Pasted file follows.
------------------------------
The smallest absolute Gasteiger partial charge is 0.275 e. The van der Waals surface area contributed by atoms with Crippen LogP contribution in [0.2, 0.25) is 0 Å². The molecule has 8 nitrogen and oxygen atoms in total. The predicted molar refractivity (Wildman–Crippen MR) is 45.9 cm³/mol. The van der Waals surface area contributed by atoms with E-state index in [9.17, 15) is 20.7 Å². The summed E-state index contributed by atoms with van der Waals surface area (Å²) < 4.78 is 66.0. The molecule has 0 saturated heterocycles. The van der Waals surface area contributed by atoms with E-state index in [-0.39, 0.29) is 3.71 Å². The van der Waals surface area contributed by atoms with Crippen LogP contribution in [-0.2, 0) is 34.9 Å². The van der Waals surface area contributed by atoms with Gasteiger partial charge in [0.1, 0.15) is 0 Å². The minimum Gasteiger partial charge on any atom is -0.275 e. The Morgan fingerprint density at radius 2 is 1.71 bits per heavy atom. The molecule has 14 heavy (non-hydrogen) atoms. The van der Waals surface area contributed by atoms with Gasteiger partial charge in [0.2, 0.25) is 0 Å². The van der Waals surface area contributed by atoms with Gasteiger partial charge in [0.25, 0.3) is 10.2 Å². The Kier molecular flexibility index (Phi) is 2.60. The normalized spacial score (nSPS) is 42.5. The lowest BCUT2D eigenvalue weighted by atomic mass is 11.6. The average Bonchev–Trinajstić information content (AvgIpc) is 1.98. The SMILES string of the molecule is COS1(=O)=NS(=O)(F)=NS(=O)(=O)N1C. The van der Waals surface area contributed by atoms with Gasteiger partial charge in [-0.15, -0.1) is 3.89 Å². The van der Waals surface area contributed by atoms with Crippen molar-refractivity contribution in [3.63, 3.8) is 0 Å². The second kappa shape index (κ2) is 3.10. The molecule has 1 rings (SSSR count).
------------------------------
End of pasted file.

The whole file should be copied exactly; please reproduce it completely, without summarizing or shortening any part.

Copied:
The smallest absolute Gasteiger partial charge is 0.275 e. The van der Waals surface area contributed by atoms with Crippen LogP contribution in [0.2, 0.25) is 0 Å². The molecule has 8 nitrogen and oxygen atoms in total. The predicted molar refractivity (Wildman–Crippen MR) is 45.9 cm³/mol. The van der Waals surface area contributed by atoms with E-state index in [9.17, 15) is 20.7 Å². The summed E-state index contributed by atoms with van der Waals surface area (Å²) < 4.78 is 66.0. The molecule has 0 saturated heterocycles. The van der Waals surface area contributed by atoms with E-state index in [-0.39, 0.29) is 3.71 Å². The van der Waals surface area contributed by atoms with Crippen LogP contribution in [-0.2, 0) is 34.9 Å². The van der Waals surface area contributed by atoms with Gasteiger partial charge in [0.1, 0.15) is 0 Å². The minimum Gasteiger partial charge on any atom is -0.275 e. The Morgan fingerprint density at radius 2 is 1.71 bits per heavy atom. The molecule has 14 heavy (non-hydrogen) atoms. The van der Waals surface area contributed by atoms with Gasteiger partial charge in [0.2, 0.25) is 0 Å². The van der Waals surface area contributed by atoms with Gasteiger partial charge in [0.25, 0.3) is 10.2 Å². The Kier molecular flexibility index (Phi) is 2.60. The normalized spacial score (nSPS) is 42.5. The lowest BCUT2D eigenvalue weighted by atomic mass is 11.6. The average Bonchev–Trinajstić information content (AvgIpc) is 1.98. The SMILES string of the molecule is COS1(=O)=NS(=O)(F)=NS(=O)(=O)N1C. The van der Waals surface area contributed by atoms with Gasteiger partial charge in [-0.15, -0.1) is 3.89 Å². The van der Waals surface area contributed by atoms with Crippen molar-refractivity contribution in [3.63, 3.8) is 0 Å². The second kappa shape index (κ2) is 3.10. The molecule has 1 rings (SSSR count).